UT research shows LED lights have healthy impact on vegetables, herbs

(WBIR-Knoxville) LED lights are becoming more popular, transforming the streets of Gatlinburg and decorating Christmas trees across the country, but researchers at the University of Tennessee discovered the technology has positive impacts on herbs and vegetables.

LED stands for light emitting diodes, and are known to be cost effective and energy efficient.

Back in 2008, Gatlinburg switched to LED lights, with 3 million bulbs illuminating the city for 120 winter days at the cost of what the city used to pay for just three days of electricity.

While they're eye-catching, Dean Kopsell, a professor with U.T.'s Plant Sciences Department, said LED lighting can also be healthy.

"We found out that they can really dramatically increase plant physiology, increase mineral nutrient levels, and also increase antioxidant levels, which are very important for us in the diet," said Kopsell.

Kopsell said plants only need a small percentage of sunlight rays, but under LED lighting, researchers can intensify the light plants do need, saving them energy. He said while LED lights come in all colors, blue and red are the most important to plant growth.

"We're looking at the important impacts of red and blue but more importantly we're adjusting the ratios of red and blue," said Kopsell. "So on a normal day, we're taking the percent blue that would normally be in sunlight, and we're increasing that by three or four fold, and we're really improving the nutritional and mineral and antioxidant levels in the crops. "

Kopsell and Dr. Carl Sams studied the impacts on herbs and specialty vegetables, like kale. He said the already healthy crop produced even higher levels of nutrients, like calcium, potassium, iron, and even anti-cancer components.

The LED lights also emit less heat, especially compared to high pressure sodium lamps found in greenhouses, which are usually 1,000 watts each.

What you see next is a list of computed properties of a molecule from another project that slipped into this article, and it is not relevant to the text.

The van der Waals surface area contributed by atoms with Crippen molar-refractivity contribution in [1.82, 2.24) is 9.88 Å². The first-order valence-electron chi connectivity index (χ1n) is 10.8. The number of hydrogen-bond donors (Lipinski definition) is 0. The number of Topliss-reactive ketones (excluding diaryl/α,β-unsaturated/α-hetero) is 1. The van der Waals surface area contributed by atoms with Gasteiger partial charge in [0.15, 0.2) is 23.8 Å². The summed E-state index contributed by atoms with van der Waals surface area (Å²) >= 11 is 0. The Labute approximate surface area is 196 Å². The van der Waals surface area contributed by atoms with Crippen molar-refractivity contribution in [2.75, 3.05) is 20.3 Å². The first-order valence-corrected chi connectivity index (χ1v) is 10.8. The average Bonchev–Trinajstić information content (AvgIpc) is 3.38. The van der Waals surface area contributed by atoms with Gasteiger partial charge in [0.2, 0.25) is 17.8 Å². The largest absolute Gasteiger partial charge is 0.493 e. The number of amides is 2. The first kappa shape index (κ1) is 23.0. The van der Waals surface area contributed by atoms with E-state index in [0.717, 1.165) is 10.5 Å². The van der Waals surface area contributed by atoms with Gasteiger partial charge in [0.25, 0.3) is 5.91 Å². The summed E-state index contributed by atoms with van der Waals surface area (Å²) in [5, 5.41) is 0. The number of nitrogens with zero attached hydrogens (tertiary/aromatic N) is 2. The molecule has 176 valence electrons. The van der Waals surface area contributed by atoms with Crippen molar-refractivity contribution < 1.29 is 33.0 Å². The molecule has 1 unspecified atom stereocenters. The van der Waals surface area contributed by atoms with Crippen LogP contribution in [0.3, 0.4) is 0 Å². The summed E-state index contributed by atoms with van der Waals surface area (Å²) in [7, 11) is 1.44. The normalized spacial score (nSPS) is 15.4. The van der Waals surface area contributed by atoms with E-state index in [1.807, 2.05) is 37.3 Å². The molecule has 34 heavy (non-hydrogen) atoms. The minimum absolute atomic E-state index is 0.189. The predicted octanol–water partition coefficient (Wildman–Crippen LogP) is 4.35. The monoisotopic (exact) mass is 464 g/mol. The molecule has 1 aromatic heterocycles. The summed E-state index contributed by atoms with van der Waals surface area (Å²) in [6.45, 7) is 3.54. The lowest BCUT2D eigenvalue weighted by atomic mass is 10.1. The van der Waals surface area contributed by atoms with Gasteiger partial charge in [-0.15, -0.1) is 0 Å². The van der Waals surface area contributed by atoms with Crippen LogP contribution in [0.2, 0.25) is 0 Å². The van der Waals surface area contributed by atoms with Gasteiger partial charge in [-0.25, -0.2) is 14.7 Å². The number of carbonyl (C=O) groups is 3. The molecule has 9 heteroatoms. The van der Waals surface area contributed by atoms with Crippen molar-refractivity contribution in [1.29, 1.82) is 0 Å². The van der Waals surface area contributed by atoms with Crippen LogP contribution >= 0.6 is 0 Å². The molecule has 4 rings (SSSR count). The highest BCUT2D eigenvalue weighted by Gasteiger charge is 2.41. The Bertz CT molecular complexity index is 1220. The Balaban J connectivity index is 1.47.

"You can see they've got a yellow tint, because they have yellow light in them. They're hot and can wilt the tops of the plants closest to the light," said Kopsell. "But you don't have that detrimental heat impact under blue and red LEDs."

Kopsell said the research could have a future impact on metropolitan areas, giving growers an indoor option.

"Right now, this idea of using urban farming, or vertical farming, going into urban areas and trying to create plant production systems in warehouses and buildings is really important and really starting to pickup in a lot of the major metropolitan cities," said Kopsell. "But it's going to be really hard to use high pressure sodium light in those areas just because of the heat buildup. "

Kopsell said LED lighting could be supplement to greenhouse growing.

"Most of the people I've been talking to across the country, they want to be able to grow plants inside," said Kopsell. "We're going to be able to grow crops in urban areas or in arid land areas where we wouldn't be able to grow them outside due to soil conditions or temperature conditions. "

Kopsell said LED technology is still expensive. The panels U.T. is using cost $700 each, but were engineered for the research.


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